Statement about Breakthrough:

Fresno’s location in the heart of California gives us a central point of connection between other areas of our state. Our valley has historically been connected to the global community through patterns of migration, agriculture and trade. These connections feed the cultural traditions and artistic expressions that have shaped the Central Valley’s rich creative life.

From performing to literary and visual art, Fresno’s artistic legacy runs deep. Sam Peckinpah, Maynard Dixon, and William Saroyan were born here. Virtuoso guitarist Juan Serrano brought Flamenco from Spain to the world via Fresno. Audra McDonald cut her theatrical teeth on a Fresno stage, and Pulitzer Prize winning US Poet Laureate Philip Levine taught at CSU Fresno for over 30 years. In the fall of 1970, Judy Chicago and her fifteen students established the very first Feminist Art Class in the US at Fresno State, which then was expanded to a full-time 15-unit program the following semester. Artists with connections to the Central Valley have become stars, achieved global success, touched the world and shared their talents with generations.

The next time someone describes Fresno as an artistic wasteland, you might mention that the world’s only touchable Renoir sculpture, La Grande Laveuse, The Mural District and the only Cultural Arts Rotary Club in the world are just downtown. We have strength in our past heritage, our present dynamic artistic culture and our future of bright energetic young talent.

The six artists of Breakthrough represent the Central Valley’s continued legacy of artistic excellence. All have called the Valley home at one time or another. Each have been influenced by their time here, and in turn, have left their mark on us while developing their careers along different paths and in diverse media.

Leslie Batty’s art explores feminine identity construction within contemporary western society. Her undergraduate study of English Literature and Art, and graduate study of Art informs her work, but it is Leslie’s disclosure of highly personal experiences that give her work power and relevance to a wide audience. She lives and works in the Fresno area.

Originally from Mexico, Caleb Duarte began to paint at an early age and began his formal studies at Fresno City College, continuing his education at the San Francisco Art Institute and the Graduate Sculpture department of the School of The Art Institute of Chicago. His installation work for the Breakthrough exhibition investigates how simple actions can bring cycles of experienced moments of tragedy into possibilities for individual and collective healing. Caleb’s work has been exhibited internationally. He currently lives in Chiapas, Mexico.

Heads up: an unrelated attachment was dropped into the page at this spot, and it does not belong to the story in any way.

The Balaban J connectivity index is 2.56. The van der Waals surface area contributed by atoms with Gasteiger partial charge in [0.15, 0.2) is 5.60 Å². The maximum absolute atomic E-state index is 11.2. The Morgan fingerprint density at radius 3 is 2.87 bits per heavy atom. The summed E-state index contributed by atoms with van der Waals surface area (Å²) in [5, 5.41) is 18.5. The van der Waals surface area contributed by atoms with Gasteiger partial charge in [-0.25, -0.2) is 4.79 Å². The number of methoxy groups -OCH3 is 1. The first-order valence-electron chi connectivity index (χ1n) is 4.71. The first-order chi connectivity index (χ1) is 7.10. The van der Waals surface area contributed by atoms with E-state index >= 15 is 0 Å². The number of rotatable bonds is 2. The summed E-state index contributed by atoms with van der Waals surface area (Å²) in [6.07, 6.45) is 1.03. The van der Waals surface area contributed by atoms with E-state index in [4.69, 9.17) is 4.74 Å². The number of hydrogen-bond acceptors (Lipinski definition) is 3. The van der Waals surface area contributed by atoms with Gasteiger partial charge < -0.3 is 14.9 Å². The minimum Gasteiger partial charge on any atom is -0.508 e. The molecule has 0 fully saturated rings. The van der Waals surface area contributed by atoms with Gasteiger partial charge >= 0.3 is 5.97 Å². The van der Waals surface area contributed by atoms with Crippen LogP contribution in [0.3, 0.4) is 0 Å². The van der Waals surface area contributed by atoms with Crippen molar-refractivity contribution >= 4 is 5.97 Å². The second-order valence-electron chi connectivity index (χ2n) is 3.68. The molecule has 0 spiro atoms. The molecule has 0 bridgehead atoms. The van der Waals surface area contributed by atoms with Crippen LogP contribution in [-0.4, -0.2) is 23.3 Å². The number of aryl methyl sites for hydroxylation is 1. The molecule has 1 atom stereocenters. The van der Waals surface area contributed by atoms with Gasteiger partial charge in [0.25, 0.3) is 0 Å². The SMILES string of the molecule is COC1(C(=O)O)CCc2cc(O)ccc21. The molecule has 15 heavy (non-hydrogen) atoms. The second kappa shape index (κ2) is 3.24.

Laura Goldstone approaches her work in an intuitive and scientific manner. She selects materials for emotive and ephemeral qualities, then experiments and manipulates, exploring physical properties to create evocative experiences through sculpture. Laura grew up in the San Joaquin Valley, earned a BA with an emphasis in printmaking at CSU Fresno and she now resides in Portland, Oregon.

Award-winning photojournalist Terrance Reimer moved to the West Coast after graduating summa cum laude from Ohio University majoring in art history and photography. As an immigrant to the Central Valley, Terrance created pictures of his adopted home, in an attempt to connect with and make sense of our region, and to integrate the formal language of the snapshot aesthetic into his photographic work. These became the basis for his series, The Third California: The Golden State’s New Frontier. Terrance is a master print maker at West Coast Imaging in Oakhurst.

Nigel Robertson learned academic drawing methods and traditional painting methods at the Florence Academy of Art. He was born in Mariposa, and as a young child, spent time appreciating the landscapes of Yosemite. Since then, Nigel has traveled far and wide observing, appreciating and capturing nature in his plein air paintings.

Julia Woli Scott was born in Sanger and studied art at CSU Fresno. She will complete a Master’s Degree in painting this spring. Scott has received numerous academic honors. Her current work uses subtlety, economy of marks and a restricted palette to explore relationships of human connection, disconnection and resilience. Julia’s paintings for the Breakthrough exhibition are intimate and personal, yet her artistic language relates common experiences and emotional processes in clear and simple patterns.

The Breakthrough artists were selected to exhibit together because of their shared artistic excellence, ties to the Valley, career paths and because their media and styles worked well together to form a cohesive exhibition. Focusing attention on promising young talent is central to the Museum’s role in supporting California’s rich artistic life. Likewise, our community can be proud that the creative contribution of our young artists is strong, dynamic and world class.

Linda Cano
Executive Director
Fresno Art Museum

January 2013